6. Chris Says:

    Well said, Janis.

    And Dieudonne. Yes, what we have here is two increasingly diverging kinds of dancing – club tango and class tango. Some students genuinely want to do class tango, preferring the segregated dictated social environment of the class to that of the clubs, and that’s fine. But it saddens me to see the others – the many students mislead into believing that class tango is a route to club tango. This belief makes it so much harder to learn to dance club tango. The best cure is as Janis says – immersion in the BA milongas.

  7. jantango Says:

    Thanks, Chris, for making an excellent point — that the experience in classes isn’t anything thing like the milongas. How many classes include cabeceo practice, entering the floor, escorting the woman off the floor, crossing a crowded floor to meet a partner on the other side, etc. Immersion in the milongas is the only way to obtain those skills that teachers don’t mention.

  8. T Says:

    “How many classes include cabeceo practice, entering the floor, escorting the woman off the floor, crossing a crowded floor to meet a partner on the other side,”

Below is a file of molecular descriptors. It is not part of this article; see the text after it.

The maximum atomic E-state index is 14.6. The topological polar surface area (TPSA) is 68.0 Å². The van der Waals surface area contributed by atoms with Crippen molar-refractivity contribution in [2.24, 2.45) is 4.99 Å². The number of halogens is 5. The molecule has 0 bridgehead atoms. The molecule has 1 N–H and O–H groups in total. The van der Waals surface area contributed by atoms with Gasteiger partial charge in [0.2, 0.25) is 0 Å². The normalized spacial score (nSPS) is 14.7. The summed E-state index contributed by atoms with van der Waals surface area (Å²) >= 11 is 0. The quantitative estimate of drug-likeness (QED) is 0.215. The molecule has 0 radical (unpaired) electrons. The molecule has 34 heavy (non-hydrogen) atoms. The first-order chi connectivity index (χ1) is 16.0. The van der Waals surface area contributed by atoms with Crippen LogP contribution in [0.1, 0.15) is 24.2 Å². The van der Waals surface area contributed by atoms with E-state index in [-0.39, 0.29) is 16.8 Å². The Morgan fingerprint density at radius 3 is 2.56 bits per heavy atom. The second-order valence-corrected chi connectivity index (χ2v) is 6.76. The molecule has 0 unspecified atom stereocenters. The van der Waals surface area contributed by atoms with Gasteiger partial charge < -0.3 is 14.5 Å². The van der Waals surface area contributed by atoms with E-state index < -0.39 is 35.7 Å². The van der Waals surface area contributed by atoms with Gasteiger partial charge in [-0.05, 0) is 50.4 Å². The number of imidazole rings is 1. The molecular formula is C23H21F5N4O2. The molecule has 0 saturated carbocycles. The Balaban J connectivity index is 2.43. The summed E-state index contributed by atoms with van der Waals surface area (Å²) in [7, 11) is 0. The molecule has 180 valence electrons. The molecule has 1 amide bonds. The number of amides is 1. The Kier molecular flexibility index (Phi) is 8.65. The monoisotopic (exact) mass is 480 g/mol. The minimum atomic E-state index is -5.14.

I think that was one of my first classes.

    Thing about lessons is feedback. In the culture here, women don’t refuse dances, so not even that crude level of feedback is possible at local milongas. Teachers give feedback. And sometimes fellow students also feel comfortable giving feedback during lessons. This helps me become a more comfortable lead.

    RIght now I don’t take any lessons, but I might again in the future.

    ‘Lots’ of classes wouldn’t help me though. it would either be private lessons targeting a specific area of weakness.. or group lessons to expose me to different approaches to leading, which I may or may not adapt and adopt for myself in whole or part.

  9. Ronan Says:

    5. Listen to music over and over and over again until you hear with you feet and dance with your ears

  10. Tom Says:

    Does the same advice fit for men who are learning tango? Or is there some asymmetry? Is there a minimum threshold for a guy before they can get practise through dancing in the milongas?

  11. jantango Says:

    Only you know when you feel ready to dance — not practice — in the milongas. You need to be prepared to drive in heavy traffic, protect your partner, feel the music and dance it.